Garapata

1978
John Keppelman
Painted aluminum plate. 10' h. x 7' w.
Photo Credit: 
David Scherrer

 

Working with an automatic method of cutting and folding paper, John Keppelman arrived at the simple shapes of this sculpture. Because these shapes suggested a sense of soaring motion, he named it "Garapata" after a dramatic California setting, a river and canyon which intersects with the Pacific Ocean which he knew in his youth.

Underlying Trakas' carefully paced movement is a sense of adventure between landings. In Keppelman's Garapata (1978) there is a sense of soaring above the ordinary. The work comes from a series where Keppelman was using an automatic method of cutting and folding paper to arrive at shapes for sculpture. In Keppelman's sculpture certain traditions mingle with flights of fancy. The art of folding paper to form a natural shape is a part of Japanese customs, the subconscious game of the surrealists, and the entertainment of schoolboys. Since Keppelman knew the writer Annie Dillard, it is useful to compare her writing with Keppel­ man's search.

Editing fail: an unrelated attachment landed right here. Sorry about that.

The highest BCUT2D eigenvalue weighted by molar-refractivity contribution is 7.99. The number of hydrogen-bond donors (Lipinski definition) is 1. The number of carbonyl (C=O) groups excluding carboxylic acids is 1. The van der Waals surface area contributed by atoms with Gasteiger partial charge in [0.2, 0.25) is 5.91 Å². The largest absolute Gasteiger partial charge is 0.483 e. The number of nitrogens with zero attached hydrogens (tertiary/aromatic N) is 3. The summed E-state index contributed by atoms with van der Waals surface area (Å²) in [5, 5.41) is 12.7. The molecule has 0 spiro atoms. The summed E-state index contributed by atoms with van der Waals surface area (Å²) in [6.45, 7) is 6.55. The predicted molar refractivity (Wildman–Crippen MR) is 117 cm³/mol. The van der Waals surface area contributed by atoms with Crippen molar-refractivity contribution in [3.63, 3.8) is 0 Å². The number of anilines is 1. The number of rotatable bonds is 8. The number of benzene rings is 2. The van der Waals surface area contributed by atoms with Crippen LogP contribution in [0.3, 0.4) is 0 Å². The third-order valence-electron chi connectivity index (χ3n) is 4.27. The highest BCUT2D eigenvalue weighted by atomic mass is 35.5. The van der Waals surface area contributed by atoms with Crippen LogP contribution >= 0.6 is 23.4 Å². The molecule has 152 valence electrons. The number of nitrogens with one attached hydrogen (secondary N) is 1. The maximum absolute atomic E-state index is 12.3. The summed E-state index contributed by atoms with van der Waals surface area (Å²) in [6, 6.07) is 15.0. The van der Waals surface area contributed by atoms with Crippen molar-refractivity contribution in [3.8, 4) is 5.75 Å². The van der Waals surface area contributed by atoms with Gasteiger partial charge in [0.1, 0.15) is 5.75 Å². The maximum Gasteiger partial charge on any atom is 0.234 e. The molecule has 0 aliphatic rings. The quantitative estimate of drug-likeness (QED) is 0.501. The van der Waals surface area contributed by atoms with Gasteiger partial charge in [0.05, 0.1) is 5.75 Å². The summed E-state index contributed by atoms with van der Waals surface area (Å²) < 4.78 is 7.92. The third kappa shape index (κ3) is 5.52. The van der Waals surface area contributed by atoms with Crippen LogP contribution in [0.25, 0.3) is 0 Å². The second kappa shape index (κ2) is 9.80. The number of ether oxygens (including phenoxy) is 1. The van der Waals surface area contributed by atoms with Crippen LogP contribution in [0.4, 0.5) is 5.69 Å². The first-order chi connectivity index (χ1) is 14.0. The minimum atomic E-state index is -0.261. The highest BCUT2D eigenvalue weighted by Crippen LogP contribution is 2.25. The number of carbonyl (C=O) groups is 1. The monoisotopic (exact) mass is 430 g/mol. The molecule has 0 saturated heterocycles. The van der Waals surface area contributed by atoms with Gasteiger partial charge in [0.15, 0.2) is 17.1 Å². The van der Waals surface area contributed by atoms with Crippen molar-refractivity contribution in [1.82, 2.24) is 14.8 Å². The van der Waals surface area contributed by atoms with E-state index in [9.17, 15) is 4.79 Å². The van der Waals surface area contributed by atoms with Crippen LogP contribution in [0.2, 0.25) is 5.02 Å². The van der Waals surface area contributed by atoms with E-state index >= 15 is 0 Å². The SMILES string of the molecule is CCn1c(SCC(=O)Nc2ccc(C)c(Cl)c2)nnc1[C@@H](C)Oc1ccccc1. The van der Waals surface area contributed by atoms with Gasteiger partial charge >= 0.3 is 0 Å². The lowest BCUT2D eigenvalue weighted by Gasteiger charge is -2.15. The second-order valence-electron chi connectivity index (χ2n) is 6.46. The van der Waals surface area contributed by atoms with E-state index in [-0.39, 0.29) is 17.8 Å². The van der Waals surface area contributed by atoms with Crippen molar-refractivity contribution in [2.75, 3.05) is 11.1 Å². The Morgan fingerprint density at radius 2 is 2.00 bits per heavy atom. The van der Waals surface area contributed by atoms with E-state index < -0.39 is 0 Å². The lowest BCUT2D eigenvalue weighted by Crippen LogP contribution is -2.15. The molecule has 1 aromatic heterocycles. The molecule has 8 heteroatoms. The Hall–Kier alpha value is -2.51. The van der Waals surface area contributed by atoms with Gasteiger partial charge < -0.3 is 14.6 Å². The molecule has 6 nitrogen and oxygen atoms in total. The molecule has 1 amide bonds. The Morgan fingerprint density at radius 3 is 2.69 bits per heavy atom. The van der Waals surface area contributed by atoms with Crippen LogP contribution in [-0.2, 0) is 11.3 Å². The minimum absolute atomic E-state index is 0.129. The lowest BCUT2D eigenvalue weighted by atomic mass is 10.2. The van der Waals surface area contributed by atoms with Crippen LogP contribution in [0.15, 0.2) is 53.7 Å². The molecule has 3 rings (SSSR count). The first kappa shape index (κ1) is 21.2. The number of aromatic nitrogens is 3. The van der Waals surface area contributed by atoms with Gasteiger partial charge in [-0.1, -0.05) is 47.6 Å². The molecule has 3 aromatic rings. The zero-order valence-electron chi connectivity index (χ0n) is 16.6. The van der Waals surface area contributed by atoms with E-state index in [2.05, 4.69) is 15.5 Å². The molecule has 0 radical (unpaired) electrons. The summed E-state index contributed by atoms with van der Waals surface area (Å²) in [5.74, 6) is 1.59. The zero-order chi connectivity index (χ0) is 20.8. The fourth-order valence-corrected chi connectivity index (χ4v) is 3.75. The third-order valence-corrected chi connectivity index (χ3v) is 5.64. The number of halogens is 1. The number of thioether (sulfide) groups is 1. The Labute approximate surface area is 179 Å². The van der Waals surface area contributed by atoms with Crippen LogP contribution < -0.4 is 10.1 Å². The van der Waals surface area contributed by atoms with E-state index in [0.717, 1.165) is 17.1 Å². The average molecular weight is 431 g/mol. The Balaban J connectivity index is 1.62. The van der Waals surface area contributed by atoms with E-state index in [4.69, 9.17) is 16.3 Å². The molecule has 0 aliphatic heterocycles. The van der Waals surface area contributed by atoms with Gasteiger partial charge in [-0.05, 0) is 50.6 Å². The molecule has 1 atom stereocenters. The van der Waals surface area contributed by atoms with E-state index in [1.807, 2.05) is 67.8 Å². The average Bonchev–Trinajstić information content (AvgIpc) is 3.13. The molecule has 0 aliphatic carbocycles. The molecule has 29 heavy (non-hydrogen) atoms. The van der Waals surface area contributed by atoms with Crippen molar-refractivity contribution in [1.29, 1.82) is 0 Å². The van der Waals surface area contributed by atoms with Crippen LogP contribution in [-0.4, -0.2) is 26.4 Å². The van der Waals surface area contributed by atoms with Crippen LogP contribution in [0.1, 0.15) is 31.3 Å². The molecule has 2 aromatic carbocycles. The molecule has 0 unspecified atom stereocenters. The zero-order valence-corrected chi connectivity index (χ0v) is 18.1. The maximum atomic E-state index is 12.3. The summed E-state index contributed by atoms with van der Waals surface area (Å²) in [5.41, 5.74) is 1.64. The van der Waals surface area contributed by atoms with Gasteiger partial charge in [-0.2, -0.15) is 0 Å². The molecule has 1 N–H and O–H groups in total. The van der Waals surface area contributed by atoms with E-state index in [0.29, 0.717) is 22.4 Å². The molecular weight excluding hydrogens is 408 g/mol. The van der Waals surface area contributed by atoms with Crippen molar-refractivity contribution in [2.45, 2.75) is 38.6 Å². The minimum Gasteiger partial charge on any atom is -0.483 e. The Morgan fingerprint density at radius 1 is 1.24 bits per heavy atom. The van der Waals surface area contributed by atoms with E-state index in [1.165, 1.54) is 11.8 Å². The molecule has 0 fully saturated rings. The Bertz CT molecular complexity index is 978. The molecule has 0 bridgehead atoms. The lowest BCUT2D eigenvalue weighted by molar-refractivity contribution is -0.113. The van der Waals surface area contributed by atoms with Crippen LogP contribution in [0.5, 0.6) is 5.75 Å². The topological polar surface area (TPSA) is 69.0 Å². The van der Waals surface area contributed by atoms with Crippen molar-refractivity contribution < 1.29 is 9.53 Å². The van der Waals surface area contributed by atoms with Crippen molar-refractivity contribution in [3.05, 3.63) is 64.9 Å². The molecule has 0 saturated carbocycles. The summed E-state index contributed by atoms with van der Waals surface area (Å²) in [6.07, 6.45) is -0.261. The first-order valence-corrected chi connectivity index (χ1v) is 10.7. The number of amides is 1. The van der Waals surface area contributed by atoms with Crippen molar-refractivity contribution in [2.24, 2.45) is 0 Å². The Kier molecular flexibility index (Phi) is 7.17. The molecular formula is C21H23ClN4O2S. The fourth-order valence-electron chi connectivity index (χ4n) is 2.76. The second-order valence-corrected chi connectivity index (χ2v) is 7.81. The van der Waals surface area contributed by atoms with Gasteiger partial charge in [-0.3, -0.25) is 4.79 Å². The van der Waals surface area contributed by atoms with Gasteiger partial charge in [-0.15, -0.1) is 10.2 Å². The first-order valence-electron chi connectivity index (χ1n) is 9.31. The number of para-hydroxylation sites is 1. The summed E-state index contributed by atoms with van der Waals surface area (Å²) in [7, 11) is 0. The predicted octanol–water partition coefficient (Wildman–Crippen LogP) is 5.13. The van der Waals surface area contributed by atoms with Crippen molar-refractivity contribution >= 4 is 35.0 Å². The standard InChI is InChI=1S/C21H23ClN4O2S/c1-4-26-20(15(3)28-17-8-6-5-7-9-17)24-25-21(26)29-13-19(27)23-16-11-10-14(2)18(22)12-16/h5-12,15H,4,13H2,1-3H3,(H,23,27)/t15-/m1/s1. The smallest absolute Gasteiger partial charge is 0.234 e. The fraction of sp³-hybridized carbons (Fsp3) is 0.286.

Funding provided by

Gift of Annie Dillard and Gary Clevidence, 1985.

Audio interpretation of Garapata

 

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